STILLPOINT Archive: last updated 12/06/2013

Three Stevick Plays Find New Home


Since it debuted in 1992, Cry Innocent: The People vs. Bridget Bishop has taken thousands of Salem visitors on an interactive journey through the minds and morals of the Witch Trials of 1692. Soon the show, produced by History Alive! at Gordon and written by Associate Professor of English Mark Stevick ’87 (based on an early version of the story by David Goss ’74), will reach communities across the country through a new film.

After the play’s cast and crew wrapped its twenty-first season this spring, Stevick and his wife, Kristina Wacome-Stevick ’98, History Alive!’s artistic director, began work with local filmmaker Paul Van Ness ’73 to bring the production to life on screen. Shot at Salem’s Pioneer Village with a cast of 52—including more than 30 Cry Innocent veterans and 8 of the 9 original players—the film aims to capture all the intrigue and suspicion of the staged performance, and will be offered in interactive and standard versions.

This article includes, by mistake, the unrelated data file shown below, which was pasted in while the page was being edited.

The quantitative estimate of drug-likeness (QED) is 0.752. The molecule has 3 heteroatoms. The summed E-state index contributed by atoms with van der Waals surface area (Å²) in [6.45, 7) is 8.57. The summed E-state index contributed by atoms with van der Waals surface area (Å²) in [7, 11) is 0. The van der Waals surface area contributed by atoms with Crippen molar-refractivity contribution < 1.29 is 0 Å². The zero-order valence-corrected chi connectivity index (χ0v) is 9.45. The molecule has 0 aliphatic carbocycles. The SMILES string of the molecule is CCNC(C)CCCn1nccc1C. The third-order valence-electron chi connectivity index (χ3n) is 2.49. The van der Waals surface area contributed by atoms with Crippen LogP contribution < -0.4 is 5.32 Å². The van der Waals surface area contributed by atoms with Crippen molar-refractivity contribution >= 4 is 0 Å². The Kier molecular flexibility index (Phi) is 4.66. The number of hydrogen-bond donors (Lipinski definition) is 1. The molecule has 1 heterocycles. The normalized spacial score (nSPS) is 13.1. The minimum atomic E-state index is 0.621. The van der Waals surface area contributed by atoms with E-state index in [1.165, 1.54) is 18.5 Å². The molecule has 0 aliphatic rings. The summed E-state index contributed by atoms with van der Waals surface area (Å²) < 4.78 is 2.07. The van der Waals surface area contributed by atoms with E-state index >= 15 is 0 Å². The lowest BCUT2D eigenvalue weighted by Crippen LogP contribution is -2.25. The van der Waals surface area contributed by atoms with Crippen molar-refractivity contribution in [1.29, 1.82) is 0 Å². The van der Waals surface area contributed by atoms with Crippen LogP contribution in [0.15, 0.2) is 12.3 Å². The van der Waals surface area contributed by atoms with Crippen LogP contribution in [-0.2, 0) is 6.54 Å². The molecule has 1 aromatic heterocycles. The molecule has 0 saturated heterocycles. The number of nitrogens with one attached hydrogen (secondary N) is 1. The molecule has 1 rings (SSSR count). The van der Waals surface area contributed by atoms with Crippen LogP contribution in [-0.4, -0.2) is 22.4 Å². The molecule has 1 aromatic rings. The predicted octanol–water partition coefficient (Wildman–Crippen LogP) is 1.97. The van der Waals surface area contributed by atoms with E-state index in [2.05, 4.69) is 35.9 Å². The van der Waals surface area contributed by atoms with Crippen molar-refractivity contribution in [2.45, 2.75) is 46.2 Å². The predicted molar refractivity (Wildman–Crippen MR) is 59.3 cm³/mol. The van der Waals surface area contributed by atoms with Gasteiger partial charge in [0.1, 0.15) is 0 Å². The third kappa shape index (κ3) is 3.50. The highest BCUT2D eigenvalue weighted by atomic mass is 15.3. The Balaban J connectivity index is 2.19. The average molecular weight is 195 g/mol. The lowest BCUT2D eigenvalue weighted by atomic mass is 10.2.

Meanwhile, two of Stevick’s other plays have seen reprises as well: The Screwtape Letters, an adaptation of the C. S. Lewis classic; and Goodnight, Captain White, a murder mystery dinner theater piece based on an oft-hidden dark blotch in Salem’s history.

The Screwtape Letters, written by Stevick in 1990 and directed by Norm Jones in Gordon’s Margaret Jensen Theatre this October, celebrates Lewis’s life and works through an 80-minute cosmic—and often comic—tour of the battlefields where thestruggle for souls is waged. Its production at Gordon this year marked the 50th anniversary of his death.

For Goodnight, Captain White, which was first staged in the mid-’90s, Stevick took a different approach to dramatizing a historical tale. The Cry Innocent script is stringently accurate, but Goodnight, Captain White takes poetic license with the details of the 1830 murder of a Salem sea captain. “In this case I was guided more by what I think will please an audience, what I want to explore as a playwright, and what I can mine from history, rather than an obligation to historical accuracy,” Stevick says. The result: daringly playful, intricate farce informed by soberingly real history.